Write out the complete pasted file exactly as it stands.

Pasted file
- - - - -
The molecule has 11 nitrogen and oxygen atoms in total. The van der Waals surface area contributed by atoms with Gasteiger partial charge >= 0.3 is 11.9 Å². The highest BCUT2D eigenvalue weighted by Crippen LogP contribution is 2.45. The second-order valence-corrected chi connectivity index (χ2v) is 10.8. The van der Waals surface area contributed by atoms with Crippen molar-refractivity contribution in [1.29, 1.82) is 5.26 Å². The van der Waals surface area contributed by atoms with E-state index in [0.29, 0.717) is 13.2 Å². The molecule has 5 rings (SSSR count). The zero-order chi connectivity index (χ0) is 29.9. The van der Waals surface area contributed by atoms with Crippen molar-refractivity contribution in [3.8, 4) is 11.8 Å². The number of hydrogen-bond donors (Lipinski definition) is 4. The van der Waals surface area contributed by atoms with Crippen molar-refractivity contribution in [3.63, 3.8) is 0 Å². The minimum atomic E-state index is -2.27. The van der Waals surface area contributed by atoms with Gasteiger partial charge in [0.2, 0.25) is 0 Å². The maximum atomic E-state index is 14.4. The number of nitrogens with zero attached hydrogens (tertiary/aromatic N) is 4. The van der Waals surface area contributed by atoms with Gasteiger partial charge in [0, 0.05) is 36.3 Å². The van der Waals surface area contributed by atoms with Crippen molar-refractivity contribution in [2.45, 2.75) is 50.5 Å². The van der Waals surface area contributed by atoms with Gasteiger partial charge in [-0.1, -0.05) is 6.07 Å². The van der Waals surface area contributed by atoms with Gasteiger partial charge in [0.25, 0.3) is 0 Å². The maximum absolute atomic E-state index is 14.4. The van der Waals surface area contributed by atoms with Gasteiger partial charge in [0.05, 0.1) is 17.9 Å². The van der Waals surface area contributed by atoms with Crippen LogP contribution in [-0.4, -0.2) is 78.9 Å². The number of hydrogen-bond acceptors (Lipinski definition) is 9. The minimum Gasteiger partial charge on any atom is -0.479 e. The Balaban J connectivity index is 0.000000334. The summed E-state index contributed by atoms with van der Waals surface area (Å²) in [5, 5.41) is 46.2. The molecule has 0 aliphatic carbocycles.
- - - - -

The molecule has 11 nitrogen and oxygen atoms in total. The van der Waals surface area contributed by atoms with Gasteiger partial charge >= 0.3 is 11.9 Å². The highest BCUT2D eigenvalue weighted by Crippen LogP contribution is 2.45. The second-order valence-corrected chi connectivity index (χ2v) is 10.8. The van der Waals surface area contributed by atoms with Crippen molar-refractivity contribution in [1.29, 1.82) is 5.26 Å². The van der Waals surface area contributed by atoms with E-state index in [0.29, 0.717) is 13.2 Å². The molecule has 5 rings (SSSR count). The zero-order chi connectivity index (χ0) is 29.9. The van der Waals surface area contributed by atoms with Crippen molar-refractivity contribution in [3.8, 4) is 11.8 Å². The number of hydrogen-bond donors (Lipinski definition) is 4. The van der Waals surface area contributed by atoms with Crippen molar-refractivity contribution in [3.63, 3.8) is 0 Å². The minimum atomic E-state index is -2.27. The van der Waals surface area contributed by atoms with Gasteiger partial charge in [0.2, 0.25) is 0 Å². The maximum atomic E-state index is 14.4. The number of nitrogens with zero attached hydrogens (tertiary/aromatic N) is 4. The van der Waals surface area contributed by atoms with Gasteiger partial charge in [0, 0.05) is 36.3 Å². The van der Waals surface area contributed by atoms with Crippen molar-refractivity contribution in [2.45, 2.75) is 50.5 Å². The van der Waals surface area contributed by atoms with Gasteiger partial charge in [-0.1, -0.05) is 6.07 Å². The van der Waals surface area contributed by atoms with Gasteiger partial charge in [0.25, 0.3) is 0 Å². The maximum absolute atomic E-state index is 14.4. The van der Waals surface area contributed by atoms with Gasteiger partial charge in [0.05, 0.1) is 17.9 Å². The van der Waals surface area contributed by atoms with Crippen LogP contribution in [-0.4, -0.2) is 78.9 Å². The number of hydrogen-bond acceptors (Lipinski definition) is 9. The minimum Gasteiger partial charge on any atom is -0.479 e. The Balaban J connectivity index is 0.000000334. The summed E-state index contributed by atoms with van der Waals surface area (Å²) in [5, 5.41) is 46.2. The molecule has 0 aliphatic carbocycles.